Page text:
But that doesn't mean you're off the hook. You're still going to have to watch what you eat -- but this time, use visual cues to decide what constitutes a portion of what and be very stringent about what extra ingredients you are adding to your healthy foods. Still, with these tips, you can find a good balance -- without all the math.

How do you size up your food and lose weight without counting calories?

Week in Review: September 23 to 30

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If you missed our daily postings this past week, we invite you to take some time to catch up on our prior week's news and gear up for a new week of healthy living information and inspiration.

Whew! It's been a busy week at That's Fit, and we covered lots of stories, including these ones:
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Hair, nails and skin: Some cheap(er) ways to get an expensive look

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Manicures, pedicures, facials and visits to a salon for haircuts, coloring and hi-lites can be incredibly expensive. So what's a girl to do if she wants to maintain a polished, movie star look but obviously doesn't have the same kind of money to spend as a star? Well, you can try some of these tips on getting an expensive look for less.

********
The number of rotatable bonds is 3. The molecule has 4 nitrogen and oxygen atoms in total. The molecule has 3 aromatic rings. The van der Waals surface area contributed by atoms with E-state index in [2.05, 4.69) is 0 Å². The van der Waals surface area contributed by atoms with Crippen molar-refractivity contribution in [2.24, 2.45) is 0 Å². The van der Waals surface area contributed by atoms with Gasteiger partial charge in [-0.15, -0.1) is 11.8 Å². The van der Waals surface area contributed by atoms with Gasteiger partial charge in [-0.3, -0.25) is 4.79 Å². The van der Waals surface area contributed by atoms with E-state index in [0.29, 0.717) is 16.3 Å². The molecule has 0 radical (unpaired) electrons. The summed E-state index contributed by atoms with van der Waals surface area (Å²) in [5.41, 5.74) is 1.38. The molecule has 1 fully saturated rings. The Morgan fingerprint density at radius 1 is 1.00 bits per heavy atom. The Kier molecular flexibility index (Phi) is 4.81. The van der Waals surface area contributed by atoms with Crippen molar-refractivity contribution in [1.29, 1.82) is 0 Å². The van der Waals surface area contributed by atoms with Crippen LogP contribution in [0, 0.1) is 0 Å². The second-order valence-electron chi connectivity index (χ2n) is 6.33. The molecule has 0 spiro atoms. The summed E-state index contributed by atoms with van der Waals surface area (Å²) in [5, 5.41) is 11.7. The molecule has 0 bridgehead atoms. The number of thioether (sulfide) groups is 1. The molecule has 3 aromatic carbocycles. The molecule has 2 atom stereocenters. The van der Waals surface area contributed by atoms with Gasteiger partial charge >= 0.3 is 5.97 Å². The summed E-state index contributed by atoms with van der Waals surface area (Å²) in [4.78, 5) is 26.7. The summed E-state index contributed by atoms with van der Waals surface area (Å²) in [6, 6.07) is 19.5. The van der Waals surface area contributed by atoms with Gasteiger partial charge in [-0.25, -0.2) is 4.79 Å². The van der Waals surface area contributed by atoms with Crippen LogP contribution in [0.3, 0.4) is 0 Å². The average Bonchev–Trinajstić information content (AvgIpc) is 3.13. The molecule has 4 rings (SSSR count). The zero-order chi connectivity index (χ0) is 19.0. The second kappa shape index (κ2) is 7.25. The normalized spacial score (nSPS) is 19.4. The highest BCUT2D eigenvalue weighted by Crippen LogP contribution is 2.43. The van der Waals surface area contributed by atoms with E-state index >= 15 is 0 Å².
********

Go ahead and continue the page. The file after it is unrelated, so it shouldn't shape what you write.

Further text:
The piece offers advice on how to keep hair looking shiny, keeping a just-polished look on finger and toe nails and getting celebrity-worthy eyebrows. Tips include not washing hair every day or using mousse as both will make your mane look dry and dull, shilling out for a really great, classic and personalized haircut a few times a year rather than opting for a trendy cut that needs maintenance every six weeks and buffing nails or using light, shimmery polishes -- like opal and taupe -- to keep nails looking like you've just been for a mani-pedi.

Let's face it, unless you've got too much money to throw around -- and most of us don't -- it's not really realistic to try to keep up with all of the treatments and styles that the stars favor, but these hints will help you look great without spending a fortune.

Nike shoe for Native Americans

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In an effort to fit the taller and wider foot of the American Indian and combat the population's high obesity rates, Nike has designed the Air Native N7 shoe for Native Americans. Not only is the shape unique, the look is culturally specific, even the name. N7 refers to some tribes' use of the seventh generation theory to seek wisdom from three preceding generations and to look ahead three generations for their legacy.